base is perceived by Democratic leader as responding to appeals
against the fat cats.
as always, are the big banks, which are cleaning up with short-term
interest rates (T-bills and Federal Funds) at well under 0.25%.
They can borrow short and lend long. So, profits of the large banks
are high. The carry trade is once again alive and well.
Main Street is still in crisis mode. Unemployment is rising. Uncertainty
regarding medical insurance costs is widespread. The safest thing
for a small business to do is either avoid hiring or hire temps.
was never any danger of an actual default on the debt, which is
why stock and bond markets did not tank, and why Treasury rates
went down on Friday, July 29. Mid-term and long-term rates fell
in July. Sophisticated investors knew that the gridlock was for
show, that the two houses of Congress would work out a compromise,
and if they somehow failed to do so by August 2, they would within
a short time.
economic issue is the Federal debt, not the debt ceiling. The size
of the increase indicates that Congress and the President have no
intention of cutting spending. They were under siege from constituents.
Politicians were receiving letters from constituents on Medicare.
The ratio was 100 to one against cutting Medicare payments. This
was what nine Senators told John Mauldin, when Mauldin spoke to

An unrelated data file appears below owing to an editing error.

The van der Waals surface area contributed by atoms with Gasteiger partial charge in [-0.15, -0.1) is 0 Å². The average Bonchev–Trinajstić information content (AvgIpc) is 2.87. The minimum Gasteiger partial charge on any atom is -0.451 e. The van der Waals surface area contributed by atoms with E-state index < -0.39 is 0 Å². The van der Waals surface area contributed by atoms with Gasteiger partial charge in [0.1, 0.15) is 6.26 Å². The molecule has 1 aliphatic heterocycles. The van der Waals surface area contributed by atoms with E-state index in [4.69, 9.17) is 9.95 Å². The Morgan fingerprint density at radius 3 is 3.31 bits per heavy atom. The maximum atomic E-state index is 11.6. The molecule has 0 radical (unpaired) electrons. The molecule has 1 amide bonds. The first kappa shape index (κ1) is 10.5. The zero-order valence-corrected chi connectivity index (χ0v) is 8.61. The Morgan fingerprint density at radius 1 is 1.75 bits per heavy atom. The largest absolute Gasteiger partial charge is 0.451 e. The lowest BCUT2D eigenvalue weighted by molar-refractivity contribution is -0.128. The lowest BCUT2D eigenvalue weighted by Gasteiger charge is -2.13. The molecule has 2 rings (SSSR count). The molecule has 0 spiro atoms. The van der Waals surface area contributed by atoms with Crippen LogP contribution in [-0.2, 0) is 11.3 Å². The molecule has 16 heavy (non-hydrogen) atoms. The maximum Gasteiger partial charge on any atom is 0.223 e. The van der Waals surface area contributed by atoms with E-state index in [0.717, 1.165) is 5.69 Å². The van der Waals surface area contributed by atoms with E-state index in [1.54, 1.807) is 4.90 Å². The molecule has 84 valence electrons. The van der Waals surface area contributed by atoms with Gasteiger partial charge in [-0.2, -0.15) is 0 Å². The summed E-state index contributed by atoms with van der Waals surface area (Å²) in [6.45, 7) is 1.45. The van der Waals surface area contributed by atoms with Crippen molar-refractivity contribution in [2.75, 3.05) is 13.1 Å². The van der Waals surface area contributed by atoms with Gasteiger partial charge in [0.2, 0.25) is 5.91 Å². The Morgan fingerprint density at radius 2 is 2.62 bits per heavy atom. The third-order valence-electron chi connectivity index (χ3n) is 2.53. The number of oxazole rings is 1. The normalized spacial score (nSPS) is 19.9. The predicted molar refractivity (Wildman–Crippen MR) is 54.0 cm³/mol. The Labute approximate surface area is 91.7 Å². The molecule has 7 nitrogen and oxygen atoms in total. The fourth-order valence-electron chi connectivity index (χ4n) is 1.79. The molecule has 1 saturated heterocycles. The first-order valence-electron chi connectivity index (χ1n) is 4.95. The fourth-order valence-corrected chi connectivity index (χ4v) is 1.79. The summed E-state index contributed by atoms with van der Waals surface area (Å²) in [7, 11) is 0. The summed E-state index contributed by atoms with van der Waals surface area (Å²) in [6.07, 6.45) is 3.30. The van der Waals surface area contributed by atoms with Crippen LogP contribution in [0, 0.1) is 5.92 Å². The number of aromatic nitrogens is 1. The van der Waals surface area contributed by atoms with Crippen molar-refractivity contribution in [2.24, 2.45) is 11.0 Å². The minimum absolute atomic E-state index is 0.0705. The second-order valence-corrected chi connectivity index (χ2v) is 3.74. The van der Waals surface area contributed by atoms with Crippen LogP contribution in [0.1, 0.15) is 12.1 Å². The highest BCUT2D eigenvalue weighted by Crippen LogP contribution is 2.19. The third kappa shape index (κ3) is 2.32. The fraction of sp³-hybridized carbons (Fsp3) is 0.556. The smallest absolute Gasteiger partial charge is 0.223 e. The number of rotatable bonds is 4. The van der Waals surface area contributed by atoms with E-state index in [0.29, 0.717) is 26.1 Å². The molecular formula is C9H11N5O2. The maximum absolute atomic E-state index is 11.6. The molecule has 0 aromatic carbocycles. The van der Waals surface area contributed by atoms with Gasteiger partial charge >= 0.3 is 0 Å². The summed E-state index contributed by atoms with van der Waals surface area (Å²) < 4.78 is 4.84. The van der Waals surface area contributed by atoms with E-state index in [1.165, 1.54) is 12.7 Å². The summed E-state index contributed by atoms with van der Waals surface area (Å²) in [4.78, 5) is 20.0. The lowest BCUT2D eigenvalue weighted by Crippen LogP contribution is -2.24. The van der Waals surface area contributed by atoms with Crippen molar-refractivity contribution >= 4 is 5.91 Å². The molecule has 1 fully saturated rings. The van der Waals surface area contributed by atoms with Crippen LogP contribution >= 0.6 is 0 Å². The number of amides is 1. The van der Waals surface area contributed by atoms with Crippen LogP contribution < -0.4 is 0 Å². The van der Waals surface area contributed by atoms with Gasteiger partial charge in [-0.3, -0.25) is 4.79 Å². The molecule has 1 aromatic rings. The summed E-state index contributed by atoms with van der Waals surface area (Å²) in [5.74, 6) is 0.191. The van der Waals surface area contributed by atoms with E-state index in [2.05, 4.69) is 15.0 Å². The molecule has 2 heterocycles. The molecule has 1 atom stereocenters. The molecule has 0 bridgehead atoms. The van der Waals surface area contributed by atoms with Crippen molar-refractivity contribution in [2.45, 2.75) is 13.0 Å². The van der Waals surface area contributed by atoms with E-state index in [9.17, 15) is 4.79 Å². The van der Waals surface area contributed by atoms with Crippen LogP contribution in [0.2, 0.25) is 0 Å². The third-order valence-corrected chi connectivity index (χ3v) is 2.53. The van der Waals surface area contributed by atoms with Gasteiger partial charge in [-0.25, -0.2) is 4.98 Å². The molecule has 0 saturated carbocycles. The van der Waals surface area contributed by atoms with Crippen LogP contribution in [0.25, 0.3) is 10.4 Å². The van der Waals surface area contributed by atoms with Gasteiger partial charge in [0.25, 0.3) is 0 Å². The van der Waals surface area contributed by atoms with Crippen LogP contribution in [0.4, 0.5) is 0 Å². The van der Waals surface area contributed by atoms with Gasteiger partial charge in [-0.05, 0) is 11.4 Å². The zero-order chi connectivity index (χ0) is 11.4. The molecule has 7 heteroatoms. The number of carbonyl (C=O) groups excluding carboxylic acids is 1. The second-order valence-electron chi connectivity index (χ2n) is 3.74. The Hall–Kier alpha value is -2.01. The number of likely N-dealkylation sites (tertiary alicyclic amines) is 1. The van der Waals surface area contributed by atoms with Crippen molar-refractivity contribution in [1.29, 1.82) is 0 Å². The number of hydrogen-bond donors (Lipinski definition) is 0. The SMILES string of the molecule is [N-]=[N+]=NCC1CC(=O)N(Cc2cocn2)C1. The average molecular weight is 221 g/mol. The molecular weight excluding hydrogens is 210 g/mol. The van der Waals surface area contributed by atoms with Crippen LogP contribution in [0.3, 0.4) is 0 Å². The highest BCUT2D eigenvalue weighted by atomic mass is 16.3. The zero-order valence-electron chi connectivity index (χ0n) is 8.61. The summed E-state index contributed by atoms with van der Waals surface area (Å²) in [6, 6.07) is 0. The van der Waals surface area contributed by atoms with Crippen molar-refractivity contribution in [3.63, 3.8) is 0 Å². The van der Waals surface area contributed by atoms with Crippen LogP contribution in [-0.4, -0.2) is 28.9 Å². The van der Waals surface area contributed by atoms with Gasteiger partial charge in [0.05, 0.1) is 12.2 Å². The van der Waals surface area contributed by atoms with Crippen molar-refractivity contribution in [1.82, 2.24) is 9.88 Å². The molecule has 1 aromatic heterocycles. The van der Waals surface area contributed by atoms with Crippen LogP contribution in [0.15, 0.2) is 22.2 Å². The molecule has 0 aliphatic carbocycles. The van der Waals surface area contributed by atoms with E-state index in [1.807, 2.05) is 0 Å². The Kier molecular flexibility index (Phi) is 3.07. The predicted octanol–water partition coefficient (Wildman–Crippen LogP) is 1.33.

them informally for 90 minutes on the debt problem. Here
is his summary.
it clear that getting it done is going to be very hard, and it
will take real commitment from men and women like them to get
us through this. They all noted that their mail was running 100
to 1 against cutting Medicare. Every one of them. They know that
they cannot close the deficit gap just with the elimination of
the Bush tax cuts. And I think I convinced any who weren't already,
that not getting the deficit under control means Depression 2.0
and a disaster.
in 2012-13 will be, how much Medicare do we want and how do we
want to pay for it? Sadly, I think the only way is with a VAT
(value-added tax), since less than 50% of citizens pay any income
taxes now. Want to run on a program of taxing the "middle class?"
Didn't think so. Want to run on a platform of cutting Medicare?
That is not a winner either. We are at an impasse.
He is correct.
We are at an impasse. We are not facing gridlock. We are facing
the steady decline in the Treasury's credit rating. We are facing
a crisis in the financing of the deficit. We are ultimately facing